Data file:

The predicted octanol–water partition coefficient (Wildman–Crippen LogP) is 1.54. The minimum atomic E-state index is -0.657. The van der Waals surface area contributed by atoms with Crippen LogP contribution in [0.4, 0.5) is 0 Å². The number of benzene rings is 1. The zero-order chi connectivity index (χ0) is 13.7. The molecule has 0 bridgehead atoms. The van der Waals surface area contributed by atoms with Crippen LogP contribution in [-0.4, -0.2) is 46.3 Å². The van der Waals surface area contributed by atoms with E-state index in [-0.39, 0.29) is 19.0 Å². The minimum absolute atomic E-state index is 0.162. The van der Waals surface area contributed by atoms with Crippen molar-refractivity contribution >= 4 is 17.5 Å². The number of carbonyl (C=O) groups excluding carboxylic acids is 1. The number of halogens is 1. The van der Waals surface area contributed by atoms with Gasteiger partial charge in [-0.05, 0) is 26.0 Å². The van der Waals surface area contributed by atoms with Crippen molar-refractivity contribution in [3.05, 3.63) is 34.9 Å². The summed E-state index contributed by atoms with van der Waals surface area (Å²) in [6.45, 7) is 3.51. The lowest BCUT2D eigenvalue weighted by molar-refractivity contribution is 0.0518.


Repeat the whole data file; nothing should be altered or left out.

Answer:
The predicted octanol–water partition coefficient (Wildman–Crippen LogP) is 1.54. The minimum atomic E-state index is -0.657. The van der Waals surface area contributed by atoms with Crippen LogP contribution in [0.4, 0.5) is 0 Å². The number of benzene rings is 1. The zero-order chi connectivity index (χ0) is 13.7. The molecule has 0 bridgehead atoms. The van der Waals surface area contributed by atoms with Crippen LogP contribution in [-0.4, -0.2) is 46.3 Å². The van der Waals surface area contributed by atoms with E-state index in [-0.39, 0.29) is 19.0 Å². The minimum absolute atomic E-state index is 0.162. The van der Waals surface area contributed by atoms with Crippen molar-refractivity contribution >= 4 is 17.5 Å². The number of carbonyl (C=O) groups excluding carboxylic acids is 1. The number of halogens is 1. The van der Waals surface area contributed by atoms with Gasteiger partial charge in [-0.05, 0) is 26.0 Å². The van der Waals surface area contributed by atoms with Crippen molar-refractivity contribution in [3.05, 3.63) is 34.9 Å². The summed E-state index contributed by atoms with van der Waals surface area (Å²) in [6.45, 7) is 3.51. The lowest BCUT2D eigenvalue weighted by molar-refractivity contribution is 0.0518.